BT’s chosen name alludes to this as still being a transitional (temporary) product to help get vulnerable people off PSTN before December 2025. But the end goal is still to shift everybody on to an IP-based service, and BT tentatively expects that the new product may thus be needed until around 2030, albeit ultimately lasting only as long as the core SOTAP solution is actually required.

The design of the new product means that Openreach and BTW can use a bulk (mass) migration to transition PSTN lines to the new service, but consumers and ISPs will also be able to move over via an elected migration path if they want. According to the slides we’ve seen, the plan is to launch this product in September 2024, so we can probably expect a pilot to take place before that (interest from providers is currently being fielded).

Overall, this sounds like an interesting solution to a well-known and widely publicised challenge, albeit one that will be arriving quite late to the party and so may confuse some of the pre-existing messaging that consumers have become accustomed to seeing. We’ve requested a bit more detail from Openreach, but this article covers most of what is already known and confirmed.

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By Mark Jackson
Mark is a professional technology writer, IT consultant and computer engineer from Dorset (England), he also founded ISPreview in 1999 and enjoys analysing the latest telecoms and broadband developments. Find me on X (Twitter), Mastodon, Facebook and .
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44 Responses
  1. Avatar photo Cheesemp says:

    Makes sense but odd to announce it now given how late it is? Maybe BT finally had to acknowledge how far behind the telecare providers are? (Its not like they haven’t had years to prepare). I guess this will just delay the shuttering of exchanges for a year or two.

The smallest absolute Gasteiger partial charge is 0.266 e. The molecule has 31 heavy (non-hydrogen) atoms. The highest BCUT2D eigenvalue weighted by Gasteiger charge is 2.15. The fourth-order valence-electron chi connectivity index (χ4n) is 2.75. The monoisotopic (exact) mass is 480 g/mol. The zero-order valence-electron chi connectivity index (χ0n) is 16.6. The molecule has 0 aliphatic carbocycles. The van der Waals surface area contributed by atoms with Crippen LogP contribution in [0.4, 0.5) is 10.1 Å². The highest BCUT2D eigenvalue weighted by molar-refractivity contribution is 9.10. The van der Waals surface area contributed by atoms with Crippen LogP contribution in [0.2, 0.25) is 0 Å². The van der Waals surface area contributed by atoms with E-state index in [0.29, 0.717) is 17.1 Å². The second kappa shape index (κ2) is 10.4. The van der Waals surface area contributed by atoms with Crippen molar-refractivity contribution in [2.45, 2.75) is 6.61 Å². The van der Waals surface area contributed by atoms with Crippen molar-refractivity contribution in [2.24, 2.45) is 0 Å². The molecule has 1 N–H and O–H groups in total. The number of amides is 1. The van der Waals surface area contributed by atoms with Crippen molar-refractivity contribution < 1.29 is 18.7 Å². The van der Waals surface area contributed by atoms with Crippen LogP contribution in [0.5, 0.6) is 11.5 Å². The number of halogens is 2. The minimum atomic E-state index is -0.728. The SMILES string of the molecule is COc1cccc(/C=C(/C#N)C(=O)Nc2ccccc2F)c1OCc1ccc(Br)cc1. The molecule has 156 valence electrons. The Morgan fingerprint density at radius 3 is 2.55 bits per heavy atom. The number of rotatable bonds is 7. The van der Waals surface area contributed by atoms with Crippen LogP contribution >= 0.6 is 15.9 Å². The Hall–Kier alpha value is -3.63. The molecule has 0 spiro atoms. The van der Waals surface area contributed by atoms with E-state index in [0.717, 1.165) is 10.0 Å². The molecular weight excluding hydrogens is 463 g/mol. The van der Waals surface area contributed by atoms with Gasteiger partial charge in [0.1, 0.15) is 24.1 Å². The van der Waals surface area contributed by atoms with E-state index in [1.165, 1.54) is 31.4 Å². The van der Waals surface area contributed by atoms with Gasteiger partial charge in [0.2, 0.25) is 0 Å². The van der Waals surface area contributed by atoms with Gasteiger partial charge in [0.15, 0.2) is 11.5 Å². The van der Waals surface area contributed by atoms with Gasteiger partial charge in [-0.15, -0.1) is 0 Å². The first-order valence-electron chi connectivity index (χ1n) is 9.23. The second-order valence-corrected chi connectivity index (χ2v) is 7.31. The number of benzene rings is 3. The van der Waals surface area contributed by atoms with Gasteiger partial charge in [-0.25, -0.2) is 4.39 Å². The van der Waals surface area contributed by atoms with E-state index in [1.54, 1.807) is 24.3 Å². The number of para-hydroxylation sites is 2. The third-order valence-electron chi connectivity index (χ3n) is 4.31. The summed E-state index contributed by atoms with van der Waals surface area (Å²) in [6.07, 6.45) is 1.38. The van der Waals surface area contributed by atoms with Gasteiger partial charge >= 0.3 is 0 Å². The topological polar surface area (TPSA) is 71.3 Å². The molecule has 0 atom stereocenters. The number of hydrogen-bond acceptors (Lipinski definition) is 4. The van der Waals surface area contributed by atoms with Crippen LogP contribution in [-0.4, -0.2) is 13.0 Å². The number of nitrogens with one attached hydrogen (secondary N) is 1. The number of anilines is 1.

1. Avatar photo MilesT says:

      Many telecare providers are charities (or social enterprise) part subsidised by government payments, so haven’t had the funding for a mass migration of equipment which currently works, the years of priori knowledge does not matter in that discussion.

      I wonder if a user would be allowed to “downgrade” from VoIP over broadband to SOGTAP-A, if they fit the “profile” of actual needs including power off access

    2. Avatar photo maria says:

      So in your opinion, just cause technology has advanced, it should be forced onto those that don’t use the internet ever!! Thank god BT had a non selfish attitude to cater for all

  2. Avatar photo Phil says:

    So essentially an ATA wired onto the line at the exchange. I wonder who supplies this kit and what it is presented as, presumably not just a rack full of Grandstream’s ATA or similar?

    1. Avatar photo Big Dave says:

      Sounds like it. According to an Ofcom report I read in 2019 there were about 3% of landline only customers without an attached broadband service. That number will have probably gone down since then but probably not that much as I think by 2019 everyone who wanted broadband had probably got it.

    2. Avatar photo Jonny says:

      It will be devices such as https://www.audiocodes.com/solutions-products/products/digital-and-analog-media-gateways/mediapack-1288

      Using the LLU ties still allows BT to retire old System X equipment which was one of the objectives.

    3. Avatar photo Alex A says:

      It’ll be an MSAN, probably the smallest BT can get their hands on.

    4. Avatar photo wireless pacman says:

      Just needs a PSTN card in an existing DSLAM/MSAN. Talk Talk have been doing it that way for years.

  3. Avatar photo binary says:

    Definitely not part of the original PSTN switch-off plan, but a late addition!